Gender Based Violence Continues to Plague the South Sudan
Earlier this month, the Israeli Aid NGO, IsraAID and Adam Smith International launched the first joint workshop for social workers and police personnel in Juba on developing a multi-agency response to Gender-based violence (GBV). The one-week program led to the establishment of the first joint steering committee between social workers and police personnel on combating sexual abuse and exploitation. After more than 40 years of conflict, displacement and poverty, the people of South Sudan are facing enormous social challenges. Violence against women is pervasive and has been exacerbated by decades of war that has left many children without a proper family structure, education or health care.
A large portion of the population suffers from deep trauma that prevents them from being fully included in the development process. For some of the most deprived, prostitution has become a way of life and means of survival. The capital, Juba, is not spared from these challenges. On the contrary, sexual abuse, trafficking, and under-aged prostitution have dramatically increased due to rapid and uncontrolled urbanization. In particular the children in some slum areas are exposed to appalling and sustained sexual abuse.
"Despite the magnitude of the problem in Juba, there is no effective prevention and response mechanism related to GBV,” says Ophelie Namiech, IsraAID's South Sudan Country Director.
“A huge gap exists between the communities and the police, which is still perceived as abusive and corrupted by a large fringe of the population. Strong stigma against security and military authorities persists, and traditional practices tend to undermine the development of a coherent response framework on sexual violence."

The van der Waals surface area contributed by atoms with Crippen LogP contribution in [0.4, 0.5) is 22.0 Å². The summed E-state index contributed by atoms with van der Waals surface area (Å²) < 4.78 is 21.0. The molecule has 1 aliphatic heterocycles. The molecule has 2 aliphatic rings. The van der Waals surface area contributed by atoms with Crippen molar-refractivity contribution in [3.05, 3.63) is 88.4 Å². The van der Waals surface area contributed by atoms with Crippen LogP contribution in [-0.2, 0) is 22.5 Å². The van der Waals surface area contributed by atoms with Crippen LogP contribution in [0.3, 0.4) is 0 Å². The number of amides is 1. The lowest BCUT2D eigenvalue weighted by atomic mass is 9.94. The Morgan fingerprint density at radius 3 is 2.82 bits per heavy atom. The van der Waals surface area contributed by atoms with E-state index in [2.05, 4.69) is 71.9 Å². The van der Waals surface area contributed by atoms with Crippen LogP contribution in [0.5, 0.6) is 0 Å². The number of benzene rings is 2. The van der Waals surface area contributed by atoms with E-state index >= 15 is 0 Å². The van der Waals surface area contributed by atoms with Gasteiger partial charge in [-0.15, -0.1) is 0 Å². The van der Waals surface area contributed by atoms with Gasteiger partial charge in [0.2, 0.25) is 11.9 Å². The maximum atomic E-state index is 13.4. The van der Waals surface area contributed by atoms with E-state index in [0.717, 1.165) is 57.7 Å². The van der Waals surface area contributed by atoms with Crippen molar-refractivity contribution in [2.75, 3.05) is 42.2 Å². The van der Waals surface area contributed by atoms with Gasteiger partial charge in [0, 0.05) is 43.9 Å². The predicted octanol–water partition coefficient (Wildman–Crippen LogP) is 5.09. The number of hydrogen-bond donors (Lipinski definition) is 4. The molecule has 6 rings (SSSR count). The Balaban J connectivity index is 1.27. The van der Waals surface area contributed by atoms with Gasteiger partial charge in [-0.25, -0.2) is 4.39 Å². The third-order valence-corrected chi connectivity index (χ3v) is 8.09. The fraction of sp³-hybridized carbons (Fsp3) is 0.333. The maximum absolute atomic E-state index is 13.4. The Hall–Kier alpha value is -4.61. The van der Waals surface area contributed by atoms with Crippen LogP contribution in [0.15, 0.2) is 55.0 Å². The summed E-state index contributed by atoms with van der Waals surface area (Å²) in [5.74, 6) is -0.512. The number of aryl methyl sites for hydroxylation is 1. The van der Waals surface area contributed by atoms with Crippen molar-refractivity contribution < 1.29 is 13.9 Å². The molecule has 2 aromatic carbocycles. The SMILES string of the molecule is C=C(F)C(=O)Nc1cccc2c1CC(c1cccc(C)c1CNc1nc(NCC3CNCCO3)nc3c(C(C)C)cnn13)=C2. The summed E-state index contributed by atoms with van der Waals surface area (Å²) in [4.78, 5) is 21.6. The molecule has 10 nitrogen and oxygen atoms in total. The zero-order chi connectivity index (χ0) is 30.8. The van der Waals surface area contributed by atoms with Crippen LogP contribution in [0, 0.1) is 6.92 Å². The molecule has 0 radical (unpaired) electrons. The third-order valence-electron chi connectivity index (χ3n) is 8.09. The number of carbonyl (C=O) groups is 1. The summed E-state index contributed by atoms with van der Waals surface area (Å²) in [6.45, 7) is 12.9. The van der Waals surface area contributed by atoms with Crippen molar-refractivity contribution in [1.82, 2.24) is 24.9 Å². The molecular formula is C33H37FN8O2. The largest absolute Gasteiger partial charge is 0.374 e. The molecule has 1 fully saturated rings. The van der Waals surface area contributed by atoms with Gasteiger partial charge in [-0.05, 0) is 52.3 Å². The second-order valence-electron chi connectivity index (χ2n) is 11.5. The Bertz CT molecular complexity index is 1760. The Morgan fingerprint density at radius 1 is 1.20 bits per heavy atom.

"In order to efficiently address the growing challenges related to sexual violence in Juba, it is essential to develop a comprehensive response mechanism that brings together the main actors working in this field," says Bill Morrell, Security Adviser at Adam Smith International, and a former British Police Officer.
"Only by doing so will a true picture emerge of the scale of the problem that will enable Government leaders to identify effective prevention strategies." To that end, IsraAID and Adam Smith International/UK Aid (DFID) have developed a joint policy-making program for police, social workers, civil society organizations and human rights activists, whose objective was to produce key practical recommendations to improve the delivery of services in Juba related to sexual violence and human trafficking. This first joint training program led to the establishment of a joint committee that is now in charge of developing policies, strategies and actions to efficiently address Gender Based Violence in Juba.
Joint actions that have been discussed include: the creation of joint police/social worker patrols, the development of a referral mechanism for survivors between police and social workers, an enhanced data collection system, and the establishment of a safe place for victims to receive police and psycho-social guidance. Social workers have, since the independence, played a crucial role in building the new nation, and addressing its most pressing social challenges. They are working with the most vulnerable communities, and therefore have the ability to create bridges between the population and the police.
For the past year, IsraAID has been training the social workers of the Ministry of Social Development of Central Equatoria State and key service providers. Adam Smith International on behalf of UK Aid has been supporting the development of effective police services.
The program, funded by the Ted Arison Family Foundation and the UJA Federation of Greater Toronto has been established in cooperation with the Ministry of Social Development of Central Equatorial State and South Sudan Police Services.
UJA Federation of Greater Toronto is IsraAID’s largest financial supporter.